From the beginning, the campus sought to be an eco-campus that got the labeling from COP22 that was organized in Marrakech in 2016. We have in fact included several technologies of sustainable development, with the objective to be energy sufficient, to consume a minimum of water and to take maximum benefit from natural sunlight. The used technologies include highly insulating materials, photovoltaic, and thermal solar devices, recycling of gray water, rainwater harvesting and its reuse for watering gardens. The design of the buildings was inspired by the ancestral know-how of the city of fez in terms of ventilation and natural air conditioning. Our students from architecture and from the Master's on Renewable energy program conducted several projects about sustainable development on the campus.

How would you rate the Moroccan educational sector compared to the region?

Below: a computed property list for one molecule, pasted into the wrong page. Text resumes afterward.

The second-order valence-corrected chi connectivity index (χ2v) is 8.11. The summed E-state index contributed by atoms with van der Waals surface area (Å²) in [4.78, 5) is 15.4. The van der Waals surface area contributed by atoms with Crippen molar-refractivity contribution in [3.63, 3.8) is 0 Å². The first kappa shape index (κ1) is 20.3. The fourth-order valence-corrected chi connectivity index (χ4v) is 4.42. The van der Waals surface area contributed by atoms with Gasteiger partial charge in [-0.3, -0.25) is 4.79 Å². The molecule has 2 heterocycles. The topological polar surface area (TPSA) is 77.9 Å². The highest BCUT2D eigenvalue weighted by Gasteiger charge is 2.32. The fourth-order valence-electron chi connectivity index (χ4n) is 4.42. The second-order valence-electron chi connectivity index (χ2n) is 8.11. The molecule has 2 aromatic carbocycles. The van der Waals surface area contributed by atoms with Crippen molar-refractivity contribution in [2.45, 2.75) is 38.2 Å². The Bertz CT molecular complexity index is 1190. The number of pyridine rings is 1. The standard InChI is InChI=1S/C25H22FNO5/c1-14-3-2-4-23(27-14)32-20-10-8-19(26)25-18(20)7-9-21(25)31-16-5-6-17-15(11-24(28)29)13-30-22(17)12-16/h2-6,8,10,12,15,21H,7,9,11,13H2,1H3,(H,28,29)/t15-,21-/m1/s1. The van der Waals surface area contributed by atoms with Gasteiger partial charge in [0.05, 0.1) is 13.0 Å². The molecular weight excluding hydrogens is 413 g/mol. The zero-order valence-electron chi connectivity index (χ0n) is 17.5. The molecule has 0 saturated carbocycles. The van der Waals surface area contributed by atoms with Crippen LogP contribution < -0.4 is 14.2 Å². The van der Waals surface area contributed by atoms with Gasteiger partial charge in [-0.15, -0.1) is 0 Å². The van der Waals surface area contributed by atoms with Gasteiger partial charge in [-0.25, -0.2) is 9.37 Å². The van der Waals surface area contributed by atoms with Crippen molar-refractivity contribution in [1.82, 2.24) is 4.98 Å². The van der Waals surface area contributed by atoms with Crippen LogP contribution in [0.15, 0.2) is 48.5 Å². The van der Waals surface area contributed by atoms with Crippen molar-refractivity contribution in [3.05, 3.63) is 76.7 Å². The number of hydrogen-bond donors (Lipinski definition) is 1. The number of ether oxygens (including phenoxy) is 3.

In the last five years, we have witnessed an important expansion in the higher education system, with a wide choice of universities including public universities, not-for-profit universities that are endowed with public utility status like our university, and purely private universities. The number of students has also tripled, with more than 1.2 million students currently. This brings various challenges, such as dealing with this significant expansion by operating a true digital transition in our universities. Second, we have to design career-oriented programs that are closely linked to economic strategic sectors in the country. More than that, we must design proactive programs to shape a generation of entrepreneurs who can create innovative start-ups and their own businesses to generate wealth and participate to Morocco's economic and technological development. It is also of high importance to revise the 01-00 law governing the higher education in Morocco and have more operational governing bodies of the university and render the higher education system more flexible and agile to respond to the society needs and challenges. The new law should include, among others, the autonomy of the universities and the status of the not-for-profit universities that should be distinguished from the purely private universities. To comply with international standards, the Moroccan universities should also be open to the diaspora and to foreigner talents by recognizing their achievements in foreigner countries and include them within the national system. Finally, a true assurance quality system should be implement in universities with a top-down and bottom-up assessment and evaluation including the evaluation of the faculty members, the chairs of departments, the deans and even the rectorate team. Such performance-oriented strategy should concern also universities with a contract between the Ministry of Higher Education based on clear deliverables. Such assurance quality system should be accompanied by a posteriori control of the achievements and the of the financing of the universities.